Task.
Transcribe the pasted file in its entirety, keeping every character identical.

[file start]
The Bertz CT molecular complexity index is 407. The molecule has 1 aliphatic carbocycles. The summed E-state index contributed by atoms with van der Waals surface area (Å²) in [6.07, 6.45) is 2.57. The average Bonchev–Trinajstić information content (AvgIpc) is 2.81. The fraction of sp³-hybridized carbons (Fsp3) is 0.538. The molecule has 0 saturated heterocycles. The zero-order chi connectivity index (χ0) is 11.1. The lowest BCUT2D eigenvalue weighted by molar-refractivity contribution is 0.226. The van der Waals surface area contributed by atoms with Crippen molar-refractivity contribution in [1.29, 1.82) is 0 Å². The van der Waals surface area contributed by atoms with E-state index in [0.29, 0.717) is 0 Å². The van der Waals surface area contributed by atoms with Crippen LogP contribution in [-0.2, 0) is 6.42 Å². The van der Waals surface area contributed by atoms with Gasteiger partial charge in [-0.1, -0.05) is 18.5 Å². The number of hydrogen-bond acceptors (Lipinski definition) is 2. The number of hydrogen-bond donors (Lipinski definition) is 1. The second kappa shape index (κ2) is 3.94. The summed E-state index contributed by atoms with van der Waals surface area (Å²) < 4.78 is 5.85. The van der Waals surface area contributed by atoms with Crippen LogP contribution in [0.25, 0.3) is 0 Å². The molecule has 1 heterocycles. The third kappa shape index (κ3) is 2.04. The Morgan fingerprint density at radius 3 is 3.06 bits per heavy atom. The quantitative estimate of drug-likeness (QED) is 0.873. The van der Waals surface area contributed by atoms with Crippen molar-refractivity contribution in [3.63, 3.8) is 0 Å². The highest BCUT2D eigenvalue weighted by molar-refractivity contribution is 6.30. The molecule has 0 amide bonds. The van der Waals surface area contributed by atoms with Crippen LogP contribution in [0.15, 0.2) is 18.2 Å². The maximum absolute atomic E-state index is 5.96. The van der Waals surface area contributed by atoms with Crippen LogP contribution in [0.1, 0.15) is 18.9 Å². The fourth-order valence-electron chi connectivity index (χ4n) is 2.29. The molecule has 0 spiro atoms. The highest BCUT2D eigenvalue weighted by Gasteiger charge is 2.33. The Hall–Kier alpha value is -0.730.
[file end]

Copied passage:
The Bertz CT molecular complexity index is 407. The molecule has 1 aliphatic carbocycles. The summed E-state index contributed by atoms with van der Waals surface area (Å²) in [6.07, 6.45) is 2.57. The average Bonchev–Trinajstić information content (AvgIpc) is 2.81. The fraction of sp³-hybridized carbons (Fsp3) is 0.538. The molecule has 0 saturated heterocycles. The zero-order chi connectivity index (χ0) is 11.1. The lowest BCUT2D eigenvalue weighted by molar-refractivity contribution is 0.226. The van der Waals surface area contributed by atoms with Crippen molar-refractivity contribution in [1.29, 1.82) is 0 Å². The van der Waals surface area contributed by atoms with E-state index in [0.29, 0.717) is 0 Å². The van der Waals surface area contributed by atoms with Crippen LogP contribution in [-0.2, 0) is 6.42 Å². The van der Waals surface area contributed by atoms with Gasteiger partial charge in [-0.1, -0.05) is 18.5 Å². The number of hydrogen-bond acceptors (Lipinski definition) is 2. The number of hydrogen-bond donors (Lipinski definition) is 1. The second kappa shape index (κ2) is 3.94. The summed E-state index contributed by atoms with van der Waals surface area (Å²) < 4.78 is 5.85. The van der Waals surface area contributed by atoms with Crippen LogP contribution in [0.25, 0.3) is 0 Å². The molecule has 1 heterocycles. The third kappa shape index (κ3) is 2.04. The Morgan fingerprint density at radius 3 is 3.06 bits per heavy atom. The quantitative estimate of drug-likeness (QED) is 0.873. The van der Waals surface area contributed by atoms with Crippen molar-refractivity contribution in [3.63, 3.8) is 0 Å². The highest BCUT2D eigenvalue weighted by molar-refractivity contribution is 6.30. The molecule has 0 amide bonds. The van der Waals surface area contributed by atoms with Crippen LogP contribution in [0.15, 0.2) is 18.2 Å². The maximum absolute atomic E-state index is 5.96. The van der Waals surface area contributed by atoms with Crippen LogP contribution in [0.1, 0.15) is 18.9 Å². The fourth-order valence-electron chi connectivity index (χ4n) is 2.29. The molecule has 0 spiro atoms. The highest BCUT2D eigenvalue weighted by Gasteiger charge is 2.33. The Hall–Kier alpha value is -0.730.